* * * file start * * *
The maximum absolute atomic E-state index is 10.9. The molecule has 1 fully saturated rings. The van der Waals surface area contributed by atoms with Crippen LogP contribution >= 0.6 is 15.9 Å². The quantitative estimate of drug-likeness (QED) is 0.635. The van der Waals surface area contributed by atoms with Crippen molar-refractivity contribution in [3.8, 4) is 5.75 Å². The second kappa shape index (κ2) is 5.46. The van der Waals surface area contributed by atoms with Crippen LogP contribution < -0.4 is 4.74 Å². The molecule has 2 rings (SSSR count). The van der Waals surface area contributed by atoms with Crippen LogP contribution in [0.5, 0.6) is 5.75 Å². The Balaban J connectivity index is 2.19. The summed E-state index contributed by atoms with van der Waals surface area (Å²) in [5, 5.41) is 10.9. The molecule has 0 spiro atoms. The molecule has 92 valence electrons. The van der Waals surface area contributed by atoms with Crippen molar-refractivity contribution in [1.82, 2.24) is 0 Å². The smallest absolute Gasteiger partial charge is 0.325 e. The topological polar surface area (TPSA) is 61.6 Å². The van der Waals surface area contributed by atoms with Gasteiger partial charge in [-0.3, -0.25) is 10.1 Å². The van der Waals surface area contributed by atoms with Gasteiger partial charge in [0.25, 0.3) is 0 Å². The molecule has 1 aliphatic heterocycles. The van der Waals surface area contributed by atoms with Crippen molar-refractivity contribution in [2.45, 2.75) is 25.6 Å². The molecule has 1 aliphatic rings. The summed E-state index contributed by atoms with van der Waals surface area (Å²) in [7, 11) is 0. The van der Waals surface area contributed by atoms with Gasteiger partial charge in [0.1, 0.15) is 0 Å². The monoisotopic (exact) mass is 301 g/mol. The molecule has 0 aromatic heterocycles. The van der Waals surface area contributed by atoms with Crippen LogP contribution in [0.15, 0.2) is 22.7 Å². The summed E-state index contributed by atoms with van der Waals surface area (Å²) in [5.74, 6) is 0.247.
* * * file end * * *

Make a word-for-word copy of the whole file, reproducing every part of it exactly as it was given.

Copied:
The maximum absolute atomic E-state index is 10.9. The molecule has 1 fully saturated rings. The van der Waals surface area contributed by atoms with Crippen LogP contribution >= 0.6 is 15.9 Å². The quantitative estimate of drug-likeness (QED) is 0.635. The van der Waals surface area contributed by atoms with Crippen molar-refractivity contribution in [3.8, 4) is 5.75 Å². The second kappa shape index (κ2) is 5.46. The van der Waals surface area contributed by atoms with Crippen LogP contribution < -0.4 is 4.74 Å². The molecule has 2 rings (SSSR count). The van der Waals surface area contributed by atoms with Crippen LogP contribution in [0.5, 0.6) is 5.75 Å². The Balaban J connectivity index is 2.19. The summed E-state index contributed by atoms with van der Waals surface area (Å²) in [5, 5.41) is 10.9. The molecule has 0 spiro atoms. The molecule has 92 valence electrons. The van der Waals surface area contributed by atoms with Crippen molar-refractivity contribution in [1.82, 2.24) is 0 Å². The smallest absolute Gasteiger partial charge is 0.325 e. The topological polar surface area (TPSA) is 61.6 Å². The van der Waals surface area contributed by atoms with Gasteiger partial charge in [-0.3, -0.25) is 10.1 Å². The van der Waals surface area contributed by atoms with Gasteiger partial charge in [0.25, 0.3) is 0 Å². The molecule has 1 aliphatic heterocycles. The van der Waals surface area contributed by atoms with Crippen molar-refractivity contribution in [2.45, 2.75) is 25.6 Å². The molecule has 1 aliphatic rings. The summed E-state index contributed by atoms with van der Waals surface area (Å²) in [7, 11) is 0. The van der Waals surface area contributed by atoms with Gasteiger partial charge in [0.1, 0.15) is 0 Å². The monoisotopic (exact) mass is 301 g/mol. The molecule has 0 aromatic heterocycles. The van der Waals surface area contributed by atoms with Crippen LogP contribution in [0.15, 0.2) is 22.7 Å². The summed E-state index contributed by atoms with van der Waals surface area (Å²) in [5.74, 6) is 0.247.